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What is the meaning of deja vu? Is our brain trying to tell us something?

First and foremost, let’s try to explain the meaning of deja vu. Deja vu is a French term that can be translated as ‘already seen’. Have you ever felt like you’ve already experienced a new situation such as you’ve had the exact same conversation with someone before? Or experienced an unexpected feeling of familiarity despite being in a new place? This sensation of familiarity is what is called deja vu.

Scientific explanation

According to experts, the scientific explanation in not yet very clear. Many theories have been put forward to explain it, while some relates it to the paranormal such as a glimpse of memory of a past life or a premonition … Scientists have tried to unravel this mystery to find more rational explanations.

Many scientists agreed that deja vu is a memory-based experience and assume the memory centres of the brain are responsible for it.

Research on this phenomenon is divided into two main categories: observational studies and experimental studies. For observational studies, researchers observe which kind of people experience this feeling, how often it happens, when it happens, etc, subsequently results are observed and conclusions are drawn; the feeling of deja vu is seen more often in young people, in situations of fatigue or stress.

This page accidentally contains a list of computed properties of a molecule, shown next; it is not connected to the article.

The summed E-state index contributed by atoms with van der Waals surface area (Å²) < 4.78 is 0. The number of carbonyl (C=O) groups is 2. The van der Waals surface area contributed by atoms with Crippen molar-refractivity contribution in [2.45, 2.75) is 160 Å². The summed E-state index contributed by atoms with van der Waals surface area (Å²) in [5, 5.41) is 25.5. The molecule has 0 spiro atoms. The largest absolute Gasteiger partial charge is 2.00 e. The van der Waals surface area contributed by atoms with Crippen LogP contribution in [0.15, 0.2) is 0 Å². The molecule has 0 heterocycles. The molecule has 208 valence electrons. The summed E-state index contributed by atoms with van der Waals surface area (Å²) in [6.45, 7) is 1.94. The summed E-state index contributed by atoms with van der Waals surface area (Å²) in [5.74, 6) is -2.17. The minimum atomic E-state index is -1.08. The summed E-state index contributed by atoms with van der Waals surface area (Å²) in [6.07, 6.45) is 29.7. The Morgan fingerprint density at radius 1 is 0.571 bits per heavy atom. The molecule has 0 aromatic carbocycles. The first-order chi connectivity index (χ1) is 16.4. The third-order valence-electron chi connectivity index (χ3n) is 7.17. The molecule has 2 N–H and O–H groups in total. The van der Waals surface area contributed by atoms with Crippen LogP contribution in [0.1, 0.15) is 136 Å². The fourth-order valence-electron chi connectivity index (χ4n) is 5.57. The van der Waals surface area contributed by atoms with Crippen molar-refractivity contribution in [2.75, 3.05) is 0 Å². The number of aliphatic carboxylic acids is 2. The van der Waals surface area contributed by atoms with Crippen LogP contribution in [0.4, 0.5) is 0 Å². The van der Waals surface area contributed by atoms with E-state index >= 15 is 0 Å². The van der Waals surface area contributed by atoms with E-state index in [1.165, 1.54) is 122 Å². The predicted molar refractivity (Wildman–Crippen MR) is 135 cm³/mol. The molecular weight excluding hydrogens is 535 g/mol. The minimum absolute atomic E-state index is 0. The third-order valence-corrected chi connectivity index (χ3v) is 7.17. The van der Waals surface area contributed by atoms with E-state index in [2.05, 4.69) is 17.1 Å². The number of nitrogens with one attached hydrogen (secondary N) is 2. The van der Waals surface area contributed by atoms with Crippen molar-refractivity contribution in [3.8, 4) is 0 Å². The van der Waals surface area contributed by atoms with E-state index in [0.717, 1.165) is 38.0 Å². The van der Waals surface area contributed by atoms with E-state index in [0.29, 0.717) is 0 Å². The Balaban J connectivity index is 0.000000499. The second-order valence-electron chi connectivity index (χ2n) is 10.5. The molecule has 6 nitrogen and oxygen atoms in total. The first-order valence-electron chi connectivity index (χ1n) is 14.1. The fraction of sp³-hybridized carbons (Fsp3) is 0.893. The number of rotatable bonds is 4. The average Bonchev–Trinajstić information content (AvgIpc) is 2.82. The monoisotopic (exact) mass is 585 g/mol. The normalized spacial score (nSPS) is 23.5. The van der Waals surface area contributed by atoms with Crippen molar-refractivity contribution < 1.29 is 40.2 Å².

In experimental studies, scientists have attempted to bring on deja vu experiences in people to find out what causes it.

What causes deja vu?

Just like the meaning of deja vu is hard to explain, what causes it is equally difficult to put into simple words, or rather, there are dozens of theories that attempt to explain it.

Some scientists say that deja vu is a memory phenomenon. When we find ourselves in a situation that is similar to an actual memory but we can’t fully recall that memory. Our brain recognizes the similarities between our current situation and the one that occurred in the past. This causes us to have a feeling of familiarity.

Another group of scientists describe it like a short in the circuits in our brain. This leads to long- versus short-term memory. In other words, new incoming information goes straight to long term memory instead of making a stop in the short-term memory bank.

According to a minority of scientists, false memories, memories that feel real but aren’t is what causes deja vu. This is similar to the feeling of dreams when you can’t differentiate between something that really happened versus a dream.

Some facts about deja vu ..

  • If you experience the feeling of deja vu, it means you need more sleep
  • It could be a sign of epilepsy, “Deja vu is commonly reported by patients with epilepsy”
  • Deja vu is experienced equally by both men and women
  • The older you get, the less likely you are to experience it
  • The opposite of deja vu is jamais vu, or “never seen.” Jamais vu is a phenomenon wherein the banal may seem unfamiliar and is reported much less frequently than deja vu is.

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